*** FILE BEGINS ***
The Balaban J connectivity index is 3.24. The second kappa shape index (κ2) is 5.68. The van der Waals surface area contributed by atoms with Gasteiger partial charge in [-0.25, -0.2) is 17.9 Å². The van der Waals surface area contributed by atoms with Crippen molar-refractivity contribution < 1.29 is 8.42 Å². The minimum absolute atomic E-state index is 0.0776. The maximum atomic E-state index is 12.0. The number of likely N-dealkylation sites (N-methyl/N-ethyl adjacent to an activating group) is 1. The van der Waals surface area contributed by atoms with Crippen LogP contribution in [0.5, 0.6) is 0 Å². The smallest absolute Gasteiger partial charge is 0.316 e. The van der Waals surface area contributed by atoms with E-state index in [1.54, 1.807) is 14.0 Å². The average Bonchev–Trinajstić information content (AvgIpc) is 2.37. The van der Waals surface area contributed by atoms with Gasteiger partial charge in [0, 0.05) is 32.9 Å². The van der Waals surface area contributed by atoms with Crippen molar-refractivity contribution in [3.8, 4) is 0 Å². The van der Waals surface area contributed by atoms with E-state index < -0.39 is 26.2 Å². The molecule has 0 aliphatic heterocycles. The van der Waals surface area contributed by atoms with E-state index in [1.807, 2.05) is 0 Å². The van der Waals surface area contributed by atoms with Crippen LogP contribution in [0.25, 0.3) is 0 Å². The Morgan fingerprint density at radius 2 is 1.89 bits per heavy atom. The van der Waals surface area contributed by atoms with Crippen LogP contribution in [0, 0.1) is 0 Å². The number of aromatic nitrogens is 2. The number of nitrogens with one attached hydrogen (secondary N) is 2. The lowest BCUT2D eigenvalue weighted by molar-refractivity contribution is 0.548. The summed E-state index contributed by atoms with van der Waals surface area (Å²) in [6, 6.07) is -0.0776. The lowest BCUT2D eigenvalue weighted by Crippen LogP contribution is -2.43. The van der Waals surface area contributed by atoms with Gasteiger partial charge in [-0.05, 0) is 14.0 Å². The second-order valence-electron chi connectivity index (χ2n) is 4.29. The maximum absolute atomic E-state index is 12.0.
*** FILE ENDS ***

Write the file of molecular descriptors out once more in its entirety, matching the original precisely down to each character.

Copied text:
The Balaban J connectivity index is 3.24. The second kappa shape index (κ2) is 5.68. The van der Waals surface area contributed by atoms with Gasteiger partial charge in [-0.25, -0.2) is 17.9 Å². The van der Waals surface area contributed by atoms with Crippen molar-refractivity contribution < 1.29 is 8.42 Å². The minimum absolute atomic E-state index is 0.0776. The maximum atomic E-state index is 12.0. The number of likely N-dealkylation sites (N-methyl/N-ethyl adjacent to an activating group) is 1. The van der Waals surface area contributed by atoms with Crippen LogP contribution in [0.5, 0.6) is 0 Å². The smallest absolute Gasteiger partial charge is 0.316 e. The van der Waals surface area contributed by atoms with E-state index in [1.54, 1.807) is 14.0 Å². The average Bonchev–Trinajstić information content (AvgIpc) is 2.37. The van der Waals surface area contributed by atoms with Gasteiger partial charge in [0, 0.05) is 32.9 Å². The van der Waals surface area contributed by atoms with Crippen molar-refractivity contribution in [3.8, 4) is 0 Å². The van der Waals surface area contributed by atoms with E-state index < -0.39 is 26.2 Å². The molecule has 0 aliphatic heterocycles. The van der Waals surface area contributed by atoms with E-state index in [1.807, 2.05) is 0 Å². The van der Waals surface area contributed by atoms with Crippen LogP contribution in [0.25, 0.3) is 0 Å². The Morgan fingerprint density at radius 2 is 1.89 bits per heavy atom. The van der Waals surface area contributed by atoms with Crippen LogP contribution in [0, 0.1) is 0 Å². The number of aromatic nitrogens is 2. The number of nitrogens with one attached hydrogen (secondary N) is 2. The lowest BCUT2D eigenvalue weighted by molar-refractivity contribution is 0.548. The summed E-state index contributed by atoms with van der Waals surface area (Å²) in [6, 6.07) is -0.0776. The lowest BCUT2D eigenvalue weighted by Crippen LogP contribution is -2.43. The van der Waals surface area contributed by atoms with Gasteiger partial charge in [-0.05, 0) is 14.0 Å². The second-order valence-electron chi connectivity index (χ2n) is 4.29. The maximum absolute atomic E-state index is 12.0.